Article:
What is Encapsulation?
Encapsulation refers to the concept of bundling the data (attributes) and methods (functions) into a single unit called a class.
Encapsulation is a way to restrict direct access to some of an object’s components, providing a controlled interface to interact with the object’s internal state.
Encapsulation helps in achieving data hiding and abstraction, which are essential for creating modular and maintainable code.
Encapsulation in Python
In Python, encapsulation is achieved through the use of access modifiers. These access modifiers control the visibility of class attributes and methods from outside the class. The three common access modifiers are:
- Public: Members are accessible from outside the class.
- Protected: Members are accessible within the class and its subclasses.
- Private: Members are only accessible within the class.
In the following examples, we shall see how to declare members of a class as public, protected, or private.
Let’s explore examples of encapsulation using different access modifiers in Python.
1. Public Members in Class
Public members in a class are attributes or methods that can be accessed from anywhere outside the class.
In the following program, we have a Student class with two attributes: name and age. These attributes can be accessed from outside the class. Therefore name and age attributes in this example are public members.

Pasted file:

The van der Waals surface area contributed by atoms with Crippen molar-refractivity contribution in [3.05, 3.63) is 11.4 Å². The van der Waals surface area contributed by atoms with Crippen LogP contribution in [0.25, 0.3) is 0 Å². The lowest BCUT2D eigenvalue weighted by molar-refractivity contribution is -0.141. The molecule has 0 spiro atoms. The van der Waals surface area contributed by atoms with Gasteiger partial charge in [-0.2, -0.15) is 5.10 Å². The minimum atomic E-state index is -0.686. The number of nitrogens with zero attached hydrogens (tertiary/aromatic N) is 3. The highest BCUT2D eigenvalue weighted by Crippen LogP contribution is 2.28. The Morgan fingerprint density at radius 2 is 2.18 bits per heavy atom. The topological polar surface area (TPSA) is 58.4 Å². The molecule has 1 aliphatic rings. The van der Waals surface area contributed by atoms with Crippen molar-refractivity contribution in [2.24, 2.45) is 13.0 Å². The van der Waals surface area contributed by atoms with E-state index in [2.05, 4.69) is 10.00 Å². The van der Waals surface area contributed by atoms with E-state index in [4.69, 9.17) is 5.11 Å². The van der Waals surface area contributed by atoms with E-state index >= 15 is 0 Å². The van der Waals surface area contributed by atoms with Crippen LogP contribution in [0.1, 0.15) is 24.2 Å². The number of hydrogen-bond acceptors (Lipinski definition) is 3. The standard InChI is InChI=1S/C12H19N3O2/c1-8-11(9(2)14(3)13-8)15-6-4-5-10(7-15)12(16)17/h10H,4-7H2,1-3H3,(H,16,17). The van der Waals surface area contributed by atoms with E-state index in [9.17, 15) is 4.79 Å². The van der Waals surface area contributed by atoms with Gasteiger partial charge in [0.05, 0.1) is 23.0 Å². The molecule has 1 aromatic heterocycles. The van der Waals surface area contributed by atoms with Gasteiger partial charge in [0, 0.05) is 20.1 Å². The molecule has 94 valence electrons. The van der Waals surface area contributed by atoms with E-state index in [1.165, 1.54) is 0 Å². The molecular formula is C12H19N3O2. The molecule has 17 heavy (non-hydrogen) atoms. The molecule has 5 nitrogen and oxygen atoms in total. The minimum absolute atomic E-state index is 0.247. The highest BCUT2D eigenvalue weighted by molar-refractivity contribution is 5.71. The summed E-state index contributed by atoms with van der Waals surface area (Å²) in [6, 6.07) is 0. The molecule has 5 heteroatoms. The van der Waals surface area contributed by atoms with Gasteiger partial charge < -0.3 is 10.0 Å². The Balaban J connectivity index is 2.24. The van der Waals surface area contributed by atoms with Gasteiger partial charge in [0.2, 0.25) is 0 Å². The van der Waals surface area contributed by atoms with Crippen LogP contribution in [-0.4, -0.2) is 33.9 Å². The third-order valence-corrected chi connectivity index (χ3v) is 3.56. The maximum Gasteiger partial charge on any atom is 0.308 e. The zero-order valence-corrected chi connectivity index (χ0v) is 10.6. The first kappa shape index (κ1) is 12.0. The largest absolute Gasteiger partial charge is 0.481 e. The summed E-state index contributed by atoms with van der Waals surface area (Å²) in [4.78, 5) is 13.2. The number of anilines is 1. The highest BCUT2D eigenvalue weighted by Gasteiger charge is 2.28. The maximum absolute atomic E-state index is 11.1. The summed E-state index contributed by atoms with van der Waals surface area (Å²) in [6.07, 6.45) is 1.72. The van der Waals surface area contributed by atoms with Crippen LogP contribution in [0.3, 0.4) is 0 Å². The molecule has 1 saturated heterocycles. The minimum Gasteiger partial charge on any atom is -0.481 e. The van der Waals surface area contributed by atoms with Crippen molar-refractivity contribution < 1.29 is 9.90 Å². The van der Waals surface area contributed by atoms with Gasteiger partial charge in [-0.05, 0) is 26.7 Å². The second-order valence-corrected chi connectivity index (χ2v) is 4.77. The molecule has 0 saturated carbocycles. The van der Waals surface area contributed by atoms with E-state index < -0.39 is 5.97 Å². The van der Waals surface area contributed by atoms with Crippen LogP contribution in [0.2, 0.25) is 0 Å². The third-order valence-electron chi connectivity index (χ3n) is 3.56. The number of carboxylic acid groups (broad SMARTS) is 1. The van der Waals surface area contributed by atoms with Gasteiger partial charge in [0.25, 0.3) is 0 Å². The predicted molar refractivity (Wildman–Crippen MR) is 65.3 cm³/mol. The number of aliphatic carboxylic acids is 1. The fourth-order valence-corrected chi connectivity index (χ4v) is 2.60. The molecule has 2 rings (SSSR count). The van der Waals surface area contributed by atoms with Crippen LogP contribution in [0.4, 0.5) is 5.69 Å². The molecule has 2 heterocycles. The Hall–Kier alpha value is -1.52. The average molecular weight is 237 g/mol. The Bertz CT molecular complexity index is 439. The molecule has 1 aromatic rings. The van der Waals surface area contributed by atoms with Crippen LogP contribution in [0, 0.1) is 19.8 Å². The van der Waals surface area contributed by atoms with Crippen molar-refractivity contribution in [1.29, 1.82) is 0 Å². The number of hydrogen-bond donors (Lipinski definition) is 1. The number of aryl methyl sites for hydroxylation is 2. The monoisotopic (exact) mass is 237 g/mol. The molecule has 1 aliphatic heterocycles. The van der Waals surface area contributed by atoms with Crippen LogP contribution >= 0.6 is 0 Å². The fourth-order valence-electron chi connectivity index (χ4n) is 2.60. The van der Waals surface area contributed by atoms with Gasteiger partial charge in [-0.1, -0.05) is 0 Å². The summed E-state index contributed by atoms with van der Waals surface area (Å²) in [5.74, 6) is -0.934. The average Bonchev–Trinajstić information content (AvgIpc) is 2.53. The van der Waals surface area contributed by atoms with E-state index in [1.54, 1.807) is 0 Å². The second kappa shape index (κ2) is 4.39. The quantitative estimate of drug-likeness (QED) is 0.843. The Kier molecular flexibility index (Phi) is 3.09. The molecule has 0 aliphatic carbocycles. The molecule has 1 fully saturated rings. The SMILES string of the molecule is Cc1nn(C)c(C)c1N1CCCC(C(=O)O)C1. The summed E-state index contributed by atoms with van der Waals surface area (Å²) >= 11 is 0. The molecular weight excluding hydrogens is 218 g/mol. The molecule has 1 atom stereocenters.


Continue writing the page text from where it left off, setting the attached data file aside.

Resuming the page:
To define public attributes or methods in a class, name them with no prefixed underscores. Like in the following program, name and age are the public attributes of Student class, and they are named without any prefixed underscores.
Run Code Copy
class Student: def __init__(self, name, age): self.name = name self.age = age student = Student("Alice", 20) print(student.name) # Accessing public attribute
In this example, the name and age attributes are accessible directly outside the class.
2. Protected Members in Class
Protected members in a class are attributes or methods that can be only be accessed from inside the same class, and from inside sub-classes.
In the following program, we have two classes: Animal and Dog. Dog class is a subclass of Animal. Inside the Animal class, we have an attribute _type, which is protected.
Please observe that, to define a protected member, we have to prefix the name of the member with an underscore symbol.
Run Code Copy
class Animal: def __init__(self): self._type = "Unknown" class Dog(Animal): def __init__(self): super().__init__() self._type = "Dog" dog = Dog() print(dog._type)
In this example, the _type attribute is accessible within the class and its subclasses.
3. Private Member in Class
Private members in a class are attributes or methods that can be only be accessed from inside the same class.
In the following program, we have a class: BankAccount. BankAccount class has an attribute __balance, which is a private member.
Please observe that, to define a private member, we have to prefix the name of the member with two underscore symbols.
Since a private member can be accessed only inside the class, to get the balance from the BankAccount instance, we have provisioned a method get_balance() which helps us in retrieving the balance from the BankAccount.
The get_balance() method acts as an interface between the private member __balance and code outside the class.
Run Code Copy
class BankAccount: def __init__(self): self.__balance = 0 def deposit(self, amount): self.__balance += amount def get_balance(self): return self.__balance account = BankAccount() account.deposit(100) print(account.get_balance()) # Accessing private method
In this tutorial of Python Classes and Objects, we have learnt about Encapsulation that promotes data hiding and abstraction. We have seen how to write public, protected, and private members in a class, and encapsulate the data in a class, with examples.